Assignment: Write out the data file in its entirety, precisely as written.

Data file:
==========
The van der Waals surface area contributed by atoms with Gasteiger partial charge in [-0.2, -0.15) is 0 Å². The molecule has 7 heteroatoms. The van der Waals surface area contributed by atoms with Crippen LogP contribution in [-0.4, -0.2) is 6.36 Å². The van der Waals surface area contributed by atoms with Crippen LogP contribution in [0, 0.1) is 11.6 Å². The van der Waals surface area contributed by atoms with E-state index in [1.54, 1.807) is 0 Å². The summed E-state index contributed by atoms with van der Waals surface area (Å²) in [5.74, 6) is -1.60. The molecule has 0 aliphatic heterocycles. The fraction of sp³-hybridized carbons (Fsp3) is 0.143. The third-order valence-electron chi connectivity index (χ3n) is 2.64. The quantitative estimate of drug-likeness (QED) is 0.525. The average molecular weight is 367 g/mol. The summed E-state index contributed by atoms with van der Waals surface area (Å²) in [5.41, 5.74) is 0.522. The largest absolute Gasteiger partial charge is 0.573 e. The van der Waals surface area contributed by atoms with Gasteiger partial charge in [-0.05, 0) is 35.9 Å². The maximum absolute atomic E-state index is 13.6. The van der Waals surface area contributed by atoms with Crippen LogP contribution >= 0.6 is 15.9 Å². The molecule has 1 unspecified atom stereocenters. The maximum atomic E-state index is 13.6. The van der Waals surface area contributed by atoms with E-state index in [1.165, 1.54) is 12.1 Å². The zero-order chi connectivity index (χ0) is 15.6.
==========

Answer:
The van der Waals surface area contributed by atoms with Gasteiger partial charge in [-0.2, -0.15) is 0 Å². The molecule has 7 heteroatoms. The van der Waals surface area contributed by atoms with Crippen LogP contribution in [-0.4, -0.2) is 6.36 Å². The van der Waals surface area contributed by atoms with Crippen LogP contribution in [0, 0.1) is 11.6 Å². The van der Waals surface area contributed by atoms with E-state index in [1.54, 1.807) is 0 Å². The summed E-state index contributed by atoms with van der Waals surface area (Å²) in [5.74, 6) is -1.60. The molecule has 0 aliphatic heterocycles. The fraction of sp³-hybridized carbons (Fsp3) is 0.143. The third-order valence-electron chi connectivity index (χ3n) is 2.64. The quantitative estimate of drug-likeness (QED) is 0.525. The average molecular weight is 367 g/mol. The summed E-state index contributed by atoms with van der Waals surface area (Å²) in [5.41, 5.74) is 0.522. The largest absolute Gasteiger partial charge is 0.573 e. The van der Waals surface area contributed by atoms with Gasteiger partial charge in [-0.05, 0) is 35.9 Å². The maximum absolute atomic E-state index is 13.6. The van der Waals surface area contributed by atoms with Crippen LogP contribution >= 0.6 is 15.9 Å². The molecule has 1 unspecified atom stereocenters. The maximum atomic E-state index is 13.6. The van der Waals surface area contributed by atoms with E-state index in [1.165, 1.54) is 12.1 Å². The zero-order chi connectivity index (χ0) is 15.6.